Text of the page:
It is hardly news that the ad load on YouTube has become ridiculous, with both pre-roll, and several mid-roll slots, even on shorter videos. In parallel with the rise of annoying ads, YouTube is also deluging me with come-ons for YouTube Premium, their paid ad-free experience. I haven't coughed up because a) I'm cheap, and b) this feels like blackmail: "pay up or we'll make even more annoying unskippable ads".

YouTube charges through the nose for add-on offerings like YouTube Premium or YouTube TV, the US-only streaming replacement for cable TV. The expense of these services highlights just how profitable advertising is for them — and still they need to add more and more slots. The suspicion is of course that individual ads cost less, so YouTube needs to show ever more in order to continue their growth trajectory in the face of competition for eyeballs from the likes of TikTok.

Now news emerges that YouTube is negotiating to add content to its subscription services:

YouTube has been in closed-door talks with streaming broadcasters about a new product the video giant wants to launch in Australia, which industry insiders say is an ambitious play to own the home screen of televisions.
The company is seeking deals with Australian broadcasters to sell subscriptions to services such as Nine-owned Stan and Foxtel’s Binge directly through YouTube, which would then showcase the streamers’ TV and movie content to users.

Not being in Australia, I'm not familiar with either Stan or Binge, but the idea would appear to be to get more users habituated to paying for subscriptions through YouTube. There are already paid-subscription YouTube channels out there, but not many; it seems that most creators have opted for the widest possible distribution and monetisation via ads, instead of direct monetisation via paying subscriptions in exchange for a smaller audience. Perhaps the pull of these shows will be enough to jump-start that model? Presumably the reason for launching this offering in Australia is that it will be a pilot whose results will be watched closely before rolling out in other markets (or not).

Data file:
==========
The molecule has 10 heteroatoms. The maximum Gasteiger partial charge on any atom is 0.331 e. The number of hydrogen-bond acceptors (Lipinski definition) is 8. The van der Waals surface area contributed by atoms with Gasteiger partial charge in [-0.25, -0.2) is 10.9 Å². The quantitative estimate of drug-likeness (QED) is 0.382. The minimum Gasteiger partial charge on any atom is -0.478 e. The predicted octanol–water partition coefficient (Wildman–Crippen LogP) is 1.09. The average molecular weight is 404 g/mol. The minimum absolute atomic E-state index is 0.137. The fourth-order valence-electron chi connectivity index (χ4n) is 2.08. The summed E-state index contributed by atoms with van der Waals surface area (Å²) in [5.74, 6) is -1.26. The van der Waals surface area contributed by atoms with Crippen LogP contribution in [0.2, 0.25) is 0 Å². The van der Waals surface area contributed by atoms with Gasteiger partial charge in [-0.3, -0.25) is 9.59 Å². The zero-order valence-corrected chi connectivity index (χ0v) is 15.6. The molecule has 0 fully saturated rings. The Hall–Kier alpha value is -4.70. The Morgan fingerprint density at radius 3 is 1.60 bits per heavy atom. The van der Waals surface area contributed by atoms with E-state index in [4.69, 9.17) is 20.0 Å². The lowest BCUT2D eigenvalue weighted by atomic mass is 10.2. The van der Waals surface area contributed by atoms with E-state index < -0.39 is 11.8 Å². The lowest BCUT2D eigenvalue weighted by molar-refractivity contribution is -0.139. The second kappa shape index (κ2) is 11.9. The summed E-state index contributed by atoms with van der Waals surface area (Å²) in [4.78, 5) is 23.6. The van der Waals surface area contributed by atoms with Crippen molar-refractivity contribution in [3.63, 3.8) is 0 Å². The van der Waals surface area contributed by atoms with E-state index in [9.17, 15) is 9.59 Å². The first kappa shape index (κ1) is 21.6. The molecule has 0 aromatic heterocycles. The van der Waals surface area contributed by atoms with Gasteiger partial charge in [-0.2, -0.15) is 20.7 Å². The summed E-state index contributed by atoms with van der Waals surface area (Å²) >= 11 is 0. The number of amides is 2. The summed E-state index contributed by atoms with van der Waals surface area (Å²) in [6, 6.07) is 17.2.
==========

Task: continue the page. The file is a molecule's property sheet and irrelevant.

This whole approach seems a bit backward to me though. YouTube Is pretty unassailably established as the platform for video on the web; TikTok is effectively mobile-only and playing a somewhat different game. What if Google exploited that position by working with ISPs? I'm resistant to paying for YouTube Premium specifically, but if you hid the same amount somewhere in my ISP bill, or made a bundle around it with something else, I'd probably cough up. ISPs that sign up could also implement local caches (presumably part-funded by Google) to improve performance for their users, maybe get better traffic data to optimise the service — without illegal preferencing, of course.

Instead of trying to jump-start a new revenue stream by getting users to pay for something they already get for free by offering a slightly nicer experience, better for YouTube to get into a channel where users are already habituated to paying for add-on services, and where the incumbents (the ISPs) are desperate to position themselves as more than undifferentiated dumb pipes. A better streaming video experience is already the most obvious reason for most households to upgrade their internet connection, so the link is already there in consumers' minds.

Susan Wojcicki, have your people call me.

🖼️ Photo by Erik Allen on Unsplash